The Effects of Alcohol on the Heart
The effects of alcohol on the heart can be positive, as long as it is consumed in a controlled manner and without overindulging. However, if it is consumed in high quantities it can be very harmful, and can even lead, under certain circumstances, to death.
Currently, there’s some confusion surrounding the effects of alcohol on the heart. Some information suggests that drinking wine or beer, in moderate amounts, actually contributes to cardiovascular health. Having said this, there are studies that discuss the harmful effects of these drinks on the heart.
In fact, both of these arguments are correct. The effects of alcohol on the heart are varied and depend on the individual health of each person, the quantity and frequency of ingestion, as well as the type of alcohol consumed.
Either way, there’s something no one can argue with: the effects of alcohol on the heart and other organs are very serious, and even devastating, when consumed in large volumes. Likewise, it’s a psychoactive drug that can cause dependence. It can also significantly deteriorate quality of life.
Myths and truth about the effects of alcohol on the heart
There’s evidence that the effects of alcohol on the heart can be positive. Wine, for example, has a high antioxidant content (flavonoids, tannins, anthocyanins and resveratrol). These substances can help to prevent the formation of plaque in the arteries (atherosclerosis). Furthermore, they enhance the production of “good cholesterol.”
It has been said that drinking a glass of wine a day could induce these positive effects. However, a study published in the Journal of the American College of Cardiology notes that while these positive effects are real, it’s also the case that alcohol consumption, even moderately, increases the risk of irregular heartbeats.
Another study, undertaken by Professor Peter Kistler, of the Baker Heart and Diabetes Institute and Alfred Hospital in Melbourne (Australia), supports this. It indicates that while moderate alcohol consumption can help keep “the pipes” of the body clear, it can also affect the electrical parts of the heart, in particular, the rhythm of the heartbeat.
Don’t forget to read: How to Know if You’re Addicted to Alcoholic Beverages
Drinking moderately and drinking too much
There’s lots of talk about the importance of drinking alcohol moderately, and yet it’s not exactly clear what is moderate and what is excessive. The first thing that should be taken into account is the individual health of each person. A diabetic, or hypertensive person, for example, should avoid alcohol, even in moderate amounts.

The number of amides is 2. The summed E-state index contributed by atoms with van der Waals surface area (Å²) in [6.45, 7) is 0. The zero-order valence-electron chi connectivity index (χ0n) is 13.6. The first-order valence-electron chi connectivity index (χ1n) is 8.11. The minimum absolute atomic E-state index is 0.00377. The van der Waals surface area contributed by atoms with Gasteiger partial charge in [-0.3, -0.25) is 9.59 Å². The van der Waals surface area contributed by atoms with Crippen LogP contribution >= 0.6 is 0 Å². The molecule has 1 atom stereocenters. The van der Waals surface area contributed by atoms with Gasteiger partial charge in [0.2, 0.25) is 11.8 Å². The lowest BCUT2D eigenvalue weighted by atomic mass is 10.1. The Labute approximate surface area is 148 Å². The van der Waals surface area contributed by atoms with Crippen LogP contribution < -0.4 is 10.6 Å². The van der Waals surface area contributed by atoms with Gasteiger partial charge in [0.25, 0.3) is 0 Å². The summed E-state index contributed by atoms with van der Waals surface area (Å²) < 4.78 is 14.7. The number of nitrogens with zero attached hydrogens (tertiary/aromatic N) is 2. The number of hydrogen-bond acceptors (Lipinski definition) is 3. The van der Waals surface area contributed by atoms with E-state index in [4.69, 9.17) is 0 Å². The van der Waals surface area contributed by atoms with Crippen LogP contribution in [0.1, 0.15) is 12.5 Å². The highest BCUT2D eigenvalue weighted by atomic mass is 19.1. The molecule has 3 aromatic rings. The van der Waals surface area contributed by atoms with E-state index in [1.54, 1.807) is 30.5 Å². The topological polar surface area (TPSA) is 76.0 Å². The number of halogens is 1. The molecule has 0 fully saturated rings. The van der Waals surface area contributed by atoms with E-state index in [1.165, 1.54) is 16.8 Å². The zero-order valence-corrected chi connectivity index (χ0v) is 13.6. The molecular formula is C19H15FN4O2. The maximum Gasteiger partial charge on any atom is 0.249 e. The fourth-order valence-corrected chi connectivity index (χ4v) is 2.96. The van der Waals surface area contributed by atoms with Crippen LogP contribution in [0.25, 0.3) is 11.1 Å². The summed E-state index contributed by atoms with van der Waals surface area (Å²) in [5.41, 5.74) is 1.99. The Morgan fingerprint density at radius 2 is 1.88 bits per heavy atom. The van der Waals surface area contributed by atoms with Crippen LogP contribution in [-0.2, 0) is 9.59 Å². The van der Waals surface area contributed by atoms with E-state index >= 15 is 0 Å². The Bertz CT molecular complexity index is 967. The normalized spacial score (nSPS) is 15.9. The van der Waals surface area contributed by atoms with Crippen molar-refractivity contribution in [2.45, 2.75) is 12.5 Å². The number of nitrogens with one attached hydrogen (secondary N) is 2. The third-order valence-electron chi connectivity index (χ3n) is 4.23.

On the other hand, the frequency of consumption is also important. It’s much more harmful to drink alcohol in large quantities, even if this is only done on rare occasions. Drinking more than five glasses of alcohol, for men, or four, in the case of women, increases the risk of stroke and sudden death.
In the Dietary Guidelines of the US Department of Health it is pointed out that moderate consumption is maximum one drink per day for women and two for men. However, many experts state that it’s best not to drink daily, and to avoid alcohol for at least two or three days a week.
When we say “a glass” it corresponds to 4 ounces of wine, 12 of beer, 1.5 ounces of alcohol over 40% ABV, or 1 ounce of alcohol with a volume of 50% ABV.
One of the risks of alcohol consumption, even in moderate amounts, is that it can contribute to irregular heartbeats, as we have already noted. Alcohol can damage cells and cause fibrous tissue to form in the heart, as such altering the beat.
Furthermore, alcohol can change the way the heart cells contract and, over time, lead to irregular heartbeats. In the same way, it affects the autonomic nervous system, which controls, among other aspects, the rhythm of the beats.
This condition, called atrial fibrillation, increases the risk of serious problems such as heart failure or stroke. It can happen to people who drink moderately and frequently. However, for those who drink excessive amounts, 60% may suffer from atrial fibrillation.
For some people, excessive alcohol consumption can weaken the heart muscle and cause a disease called dilated cardiomyopathy. If this happens, the heart dilates and decreases its pumping force, which causes symptoms of heart failure.
Alcohol also contributes to obesity and this increases the risk of heart problems. Also, frequent and excessive alcohol consumption doubles the chances of suffering from hypertension. The combination of alcohol and psychoactive drugs can be deadly.